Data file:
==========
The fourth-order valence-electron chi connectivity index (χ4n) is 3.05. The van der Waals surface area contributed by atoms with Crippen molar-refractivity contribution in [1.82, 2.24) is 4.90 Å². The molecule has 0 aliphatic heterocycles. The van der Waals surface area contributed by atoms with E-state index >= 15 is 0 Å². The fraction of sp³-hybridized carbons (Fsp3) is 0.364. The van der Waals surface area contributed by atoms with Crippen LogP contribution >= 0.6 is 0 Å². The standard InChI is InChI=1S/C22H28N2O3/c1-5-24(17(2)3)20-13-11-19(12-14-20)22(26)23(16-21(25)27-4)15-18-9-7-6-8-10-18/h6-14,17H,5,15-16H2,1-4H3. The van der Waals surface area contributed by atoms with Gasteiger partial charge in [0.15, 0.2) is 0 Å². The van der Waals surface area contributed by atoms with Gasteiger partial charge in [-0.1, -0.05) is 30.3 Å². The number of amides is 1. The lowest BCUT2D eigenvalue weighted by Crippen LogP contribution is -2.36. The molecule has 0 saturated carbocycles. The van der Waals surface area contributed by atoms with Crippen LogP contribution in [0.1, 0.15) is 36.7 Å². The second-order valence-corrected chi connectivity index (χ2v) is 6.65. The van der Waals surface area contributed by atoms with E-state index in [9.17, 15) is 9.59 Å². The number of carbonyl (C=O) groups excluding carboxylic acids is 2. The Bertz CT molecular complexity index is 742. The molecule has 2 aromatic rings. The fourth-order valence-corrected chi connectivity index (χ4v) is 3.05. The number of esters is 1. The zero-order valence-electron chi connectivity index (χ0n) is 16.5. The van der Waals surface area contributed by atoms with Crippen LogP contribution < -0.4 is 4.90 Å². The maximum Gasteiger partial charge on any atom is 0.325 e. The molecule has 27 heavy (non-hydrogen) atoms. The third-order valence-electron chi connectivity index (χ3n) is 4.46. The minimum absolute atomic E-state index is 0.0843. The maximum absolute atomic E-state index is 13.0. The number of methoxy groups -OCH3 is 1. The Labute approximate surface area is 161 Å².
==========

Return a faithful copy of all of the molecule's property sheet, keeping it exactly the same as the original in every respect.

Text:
The fourth-order valence-electron chi connectivity index (χ4n) is 3.05. The van der Waals surface area contributed by atoms with Crippen molar-refractivity contribution in [1.82, 2.24) is 4.90 Å². The molecule has 0 aliphatic heterocycles. The van der Waals surface area contributed by atoms with E-state index >= 15 is 0 Å². The fraction of sp³-hybridized carbons (Fsp3) is 0.364. The van der Waals surface area contributed by atoms with Crippen LogP contribution >= 0.6 is 0 Å². The standard InChI is InChI=1S/C22H28N2O3/c1-5-24(17(2)3)20-13-11-19(12-14-20)22(26)23(16-21(25)27-4)15-18-9-7-6-8-10-18/h6-14,17H,5,15-16H2,1-4H3. The van der Waals surface area contributed by atoms with Gasteiger partial charge in [0.15, 0.2) is 0 Å². The van der Waals surface area contributed by atoms with Gasteiger partial charge in [-0.1, -0.05) is 30.3 Å². The number of amides is 1. The lowest BCUT2D eigenvalue weighted by Crippen LogP contribution is -2.36. The molecule has 0 saturated carbocycles. The van der Waals surface area contributed by atoms with Crippen LogP contribution in [0.1, 0.15) is 36.7 Å². The second-order valence-corrected chi connectivity index (χ2v) is 6.65. The van der Waals surface area contributed by atoms with E-state index in [9.17, 15) is 9.59 Å². The number of carbonyl (C=O) groups excluding carboxylic acids is 2. The Bertz CT molecular complexity index is 742. The molecule has 2 aromatic rings. The fourth-order valence-corrected chi connectivity index (χ4v) is 3.05. The number of esters is 1. The zero-order valence-electron chi connectivity index (χ0n) is 16.5. The van der Waals surface area contributed by atoms with Crippen LogP contribution < -0.4 is 4.90 Å². The maximum Gasteiger partial charge on any atom is 0.325 e. The molecule has 27 heavy (non-hydrogen) atoms. The third-order valence-electron chi connectivity index (χ3n) is 4.46. The minimum absolute atomic E-state index is 0.0843. The maximum absolute atomic E-state index is 13.0. The number of methoxy groups -OCH3 is 1. The Labute approximate surface area is 161 Å².